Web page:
I have an iTunes library playing through a NAS (Western Digital twonky). Most of those songs play fine on the Bose SoundTouch devices (I have a SoundTouch 10, 20 and Wireless Link Adapter).
Every now and then I find a song that will play under iTunes but not on a SoundTouch device. You Can Do Magic by America is one of those songs that won't play on SoundTouch, producing an Error 1652. Based on other recommendations for this error, I tried to download an upgraded format of the sond from iTunes but this song doesn't seem to upgrade better than an AAC 128 kbs format.
Can anyone else confirm whether this song based from an iTunes library will play on their SoundTouch device? Is the format the problem?
Ok, this music file from iTunes turns out to be a Protected ACC format which is listed as not supported.
How often are music files "protected" and what does that mean in this case...protected from being able to listen to it (execpt on the iTunes app)? Is it possible to tell whether a copy on another album would be "protected" before I buy it again?
Thank you for the links to those articles...
The first one, Why Are Some iTunes Files "Purchased" and Others "Protected," does nicely clarify the difference... although I was not impressed with the social warning that I might get caught for stealing from musicians by "sharing" music that I purchased---with myself? I guess I should assume the author means with other people but a legitimate case to make a copy was not discussed. If I had known when I purchased those songs that I would not be able to play them on my own media server in my own home then I would have returned them for a refund; I will watch for that in the future.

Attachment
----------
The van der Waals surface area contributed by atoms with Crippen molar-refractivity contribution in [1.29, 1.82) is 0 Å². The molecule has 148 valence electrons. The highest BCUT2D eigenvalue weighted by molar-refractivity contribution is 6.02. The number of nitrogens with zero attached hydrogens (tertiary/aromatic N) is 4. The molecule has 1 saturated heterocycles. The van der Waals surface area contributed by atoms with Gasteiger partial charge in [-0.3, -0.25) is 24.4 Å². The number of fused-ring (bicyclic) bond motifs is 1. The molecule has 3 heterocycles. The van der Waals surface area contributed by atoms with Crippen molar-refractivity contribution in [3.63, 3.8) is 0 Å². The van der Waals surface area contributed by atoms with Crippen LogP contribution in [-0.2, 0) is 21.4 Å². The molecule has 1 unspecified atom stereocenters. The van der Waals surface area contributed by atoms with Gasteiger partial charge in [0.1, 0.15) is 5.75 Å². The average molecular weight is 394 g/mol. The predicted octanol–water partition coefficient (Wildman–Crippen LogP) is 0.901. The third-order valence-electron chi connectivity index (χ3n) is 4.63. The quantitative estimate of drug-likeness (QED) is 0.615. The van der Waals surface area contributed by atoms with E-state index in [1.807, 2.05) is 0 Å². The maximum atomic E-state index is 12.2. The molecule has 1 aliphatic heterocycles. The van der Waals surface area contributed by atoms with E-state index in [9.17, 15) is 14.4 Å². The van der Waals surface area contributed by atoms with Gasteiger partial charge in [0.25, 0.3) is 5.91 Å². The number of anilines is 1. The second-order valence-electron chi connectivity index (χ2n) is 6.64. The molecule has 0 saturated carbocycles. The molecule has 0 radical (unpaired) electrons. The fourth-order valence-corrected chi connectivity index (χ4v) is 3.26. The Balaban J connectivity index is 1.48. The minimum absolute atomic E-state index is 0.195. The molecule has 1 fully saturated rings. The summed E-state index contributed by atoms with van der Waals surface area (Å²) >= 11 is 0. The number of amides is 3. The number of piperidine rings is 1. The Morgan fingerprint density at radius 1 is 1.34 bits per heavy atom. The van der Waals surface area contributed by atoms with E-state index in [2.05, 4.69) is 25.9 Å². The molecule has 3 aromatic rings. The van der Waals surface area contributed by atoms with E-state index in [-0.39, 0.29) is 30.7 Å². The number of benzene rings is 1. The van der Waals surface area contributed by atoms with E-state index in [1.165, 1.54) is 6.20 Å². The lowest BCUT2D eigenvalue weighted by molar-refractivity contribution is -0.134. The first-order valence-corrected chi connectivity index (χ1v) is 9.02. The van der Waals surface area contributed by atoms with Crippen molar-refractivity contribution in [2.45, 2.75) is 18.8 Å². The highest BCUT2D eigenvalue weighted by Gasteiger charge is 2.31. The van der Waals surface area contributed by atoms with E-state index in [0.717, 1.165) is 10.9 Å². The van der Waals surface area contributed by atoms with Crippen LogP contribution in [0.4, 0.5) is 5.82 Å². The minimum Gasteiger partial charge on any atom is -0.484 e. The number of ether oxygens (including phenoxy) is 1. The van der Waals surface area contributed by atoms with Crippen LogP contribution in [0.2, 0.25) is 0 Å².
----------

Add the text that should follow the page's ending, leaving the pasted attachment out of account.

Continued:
I followed the steps in the second article, "KILL THE DRM IN YOUR OLD ITUNES MUSIC PURCHASES." Unfortunately out of 13 "Protected" songs that I have only one of them got replaced with a "Purchased" song; the rest remained "Protected." So the article's conclusion that DRM (Digital rights management) is gone and removable appears to be only sometimes (rarely?) true (unless I am missing something, but I made multiple tries).
It's definitely a tricky subject. Thankfully, most music purchasing services nowadays don't use DRM or have an option to purchase DRM-free music.
Unfortunately for the 12 songs that you have that are still 'protected', you may have to contact Apple to see if they can be replaced with DRM-free tracks, or purchase them again (which certainly isn't the best option, but an option).
If you have any more questions, please don't hesitate to ask.